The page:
Return of the 'Alien' Mind

9:00 AM PST 05/16/2012 by Stephen Galloway
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Ridley Scott

One of Hollywood’s greatest (and most elusive) directors, Ridley Scott breaks his silence on his complex 3D space odyssey "Prometheus," revealing never-seen footage — and a rarely seen candor.

Even as we sit in the control room at Abbey Road, he already is in the advanced stages of preparation for Counselor, about a lawyer who gets sucked into the world of drug trafficking. It's an original screenplay by Cormac McCarthy, whose violence makes it look like "No Country for Old Men on steroids," Scott jokes. Brad Pitt, his Thelma discovery, is set to star alongside Fassbender, Cameron Diaz, Penelope Cruz and Javier Bardem.

Scott also is developing Gertrude Bell, about the British writer, adventurer and spy who teamed with T.E. Lawrence in then-Arabia -- possibly starring Angelina Jolie -- all while considering Prometheus 2, which he hopes will come next, and developing a Blade Runner sequel, which the original's co-screenwriter, Hampton Fancher, is penning.

He has a rich family life, with five grandchildren and a longtime girlfriend, actress Giannina Facio, "a beautiful Costa Rican firecracker," as Tony describes her. But what drives this brilliant man is as much a mystery to him as to everyone else, especially in these later years, when he has achieved the recognition -- even idolization -- that eluded him early in his career.

"He never got approval from his own people, from BAFTA or the queen for years," says a friend. "Then he started to get some respect, and it changes you as a person. You get comfortable in your own skin."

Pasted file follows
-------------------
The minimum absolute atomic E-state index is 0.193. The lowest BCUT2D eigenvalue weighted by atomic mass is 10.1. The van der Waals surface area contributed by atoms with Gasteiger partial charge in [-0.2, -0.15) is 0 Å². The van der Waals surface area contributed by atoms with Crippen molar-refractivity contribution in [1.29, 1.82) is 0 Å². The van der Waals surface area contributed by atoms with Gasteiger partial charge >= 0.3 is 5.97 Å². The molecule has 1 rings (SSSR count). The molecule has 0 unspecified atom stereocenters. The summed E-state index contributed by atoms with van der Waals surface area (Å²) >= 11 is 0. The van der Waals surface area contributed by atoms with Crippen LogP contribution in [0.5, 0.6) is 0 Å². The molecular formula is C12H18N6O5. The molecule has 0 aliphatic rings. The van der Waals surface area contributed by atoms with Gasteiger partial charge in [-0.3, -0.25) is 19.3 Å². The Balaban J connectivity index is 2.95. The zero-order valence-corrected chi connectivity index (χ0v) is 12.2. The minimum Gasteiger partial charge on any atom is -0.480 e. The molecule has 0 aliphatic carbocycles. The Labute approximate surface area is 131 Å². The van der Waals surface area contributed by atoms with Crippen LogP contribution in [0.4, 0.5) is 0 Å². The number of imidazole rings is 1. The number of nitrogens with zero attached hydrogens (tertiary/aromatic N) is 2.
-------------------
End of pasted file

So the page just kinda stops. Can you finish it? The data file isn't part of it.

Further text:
And yet despite that comfort, the drive persists. It dominates everything: his schedule, his other interests, his relationships. Intimacy with those outside his immediate family is lacking; friends are largely absent. The drive is ferocious and makes him push down the softness within.

"He is a really tough man," says Lindelof. "Not in terms of being hard on other people: He is just made of really hard stuff. He doesn't want you to see through it; he doesn't want to show you what is in there. And I have no desire to chip away at the bark around Ridley's heart and unleash the sap within."

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RIDLEY ON RIDLEY

The Duellists (1977) I flew from London to Los Angeles for meetings. I didn't dare be more than six feet from the phone. I stayed at the Sunset Marquis, on my wallet. I went with clothes for a week and I was there two f--ing months. That's how I learned the thoughtlessness of that side of Hollywood.

Alien (1979) Artist H.R. Giger helped create the creature. The studio had turned him down because his designs were way too extreme, even obscene. But I said, "He's f--ing astounding."

Blade Runner (1982) It felt like a Humphrey Bogart movie. Harrison Ford was doing Raiders. I thought, "If Spielberg and Lucas want him, I'd be insane not to."

Thelma & Louise (1991) In the shot at the end of the movie over the Rio Grande, the car took off 300 feet, then spookily stayed upright as it started to fall. The only thing that happened to the dummies was one of their hats flew off. I thought, "Jesus, that's incredible." But when we watched it during the rushes, it was depressing. So I froze the shot at its peak, then started the song. Rather than making it romantic, it was a reminder of what they were really doing.

Gladiator (2000) On a Sunday morning during the shoot, Oliver Reed was in a pub, sat on the floor with his pint, said, "I don't feel well," and then died. When you see him talk with Russell Crowe through the bars of the cage, that's a fabrication: He already was gone.

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